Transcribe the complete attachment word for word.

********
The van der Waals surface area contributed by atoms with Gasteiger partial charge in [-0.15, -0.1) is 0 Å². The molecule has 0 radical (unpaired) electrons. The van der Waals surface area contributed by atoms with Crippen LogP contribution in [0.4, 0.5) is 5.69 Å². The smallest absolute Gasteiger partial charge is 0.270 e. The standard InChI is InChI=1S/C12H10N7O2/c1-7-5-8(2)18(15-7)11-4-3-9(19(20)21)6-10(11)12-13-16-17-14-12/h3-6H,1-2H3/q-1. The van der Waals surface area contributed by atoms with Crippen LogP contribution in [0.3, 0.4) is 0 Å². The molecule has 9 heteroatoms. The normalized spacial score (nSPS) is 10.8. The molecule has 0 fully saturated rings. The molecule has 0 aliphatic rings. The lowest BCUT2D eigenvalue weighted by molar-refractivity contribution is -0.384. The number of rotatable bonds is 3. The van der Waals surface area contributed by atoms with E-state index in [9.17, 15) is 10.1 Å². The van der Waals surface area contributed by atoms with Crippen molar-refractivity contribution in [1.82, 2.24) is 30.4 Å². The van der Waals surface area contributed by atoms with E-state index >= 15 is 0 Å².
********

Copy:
The van der Waals surface area contributed by atoms with Gasteiger partial charge in [-0.15, -0.1) is 0 Å². The molecule has 0 radical (unpaired) electrons. The van der Waals surface area contributed by atoms with Crippen LogP contribution in [0.4, 0.5) is 5.69 Å². The smallest absolute Gasteiger partial charge is 0.270 e. The standard InChI is InChI=1S/C12H10N7O2/c1-7-5-8(2)18(15-7)11-4-3-9(19(20)21)6-10(11)12-13-16-17-14-12/h3-6H,1-2H3/q-1. The van der Waals surface area contributed by atoms with Crippen LogP contribution in [0.3, 0.4) is 0 Å². The molecule has 9 heteroatoms. The normalized spacial score (nSPS) is 10.8. The molecule has 0 fully saturated rings. The molecule has 0 aliphatic rings. The lowest BCUT2D eigenvalue weighted by molar-refractivity contribution is -0.384. The number of rotatable bonds is 3. The van der Waals surface area contributed by atoms with E-state index in [9.17, 15) is 10.1 Å². The van der Waals surface area contributed by atoms with Crippen molar-refractivity contribution in [1.82, 2.24) is 30.4 Å². The van der Waals surface area contributed by atoms with E-state index >= 15 is 0 Å².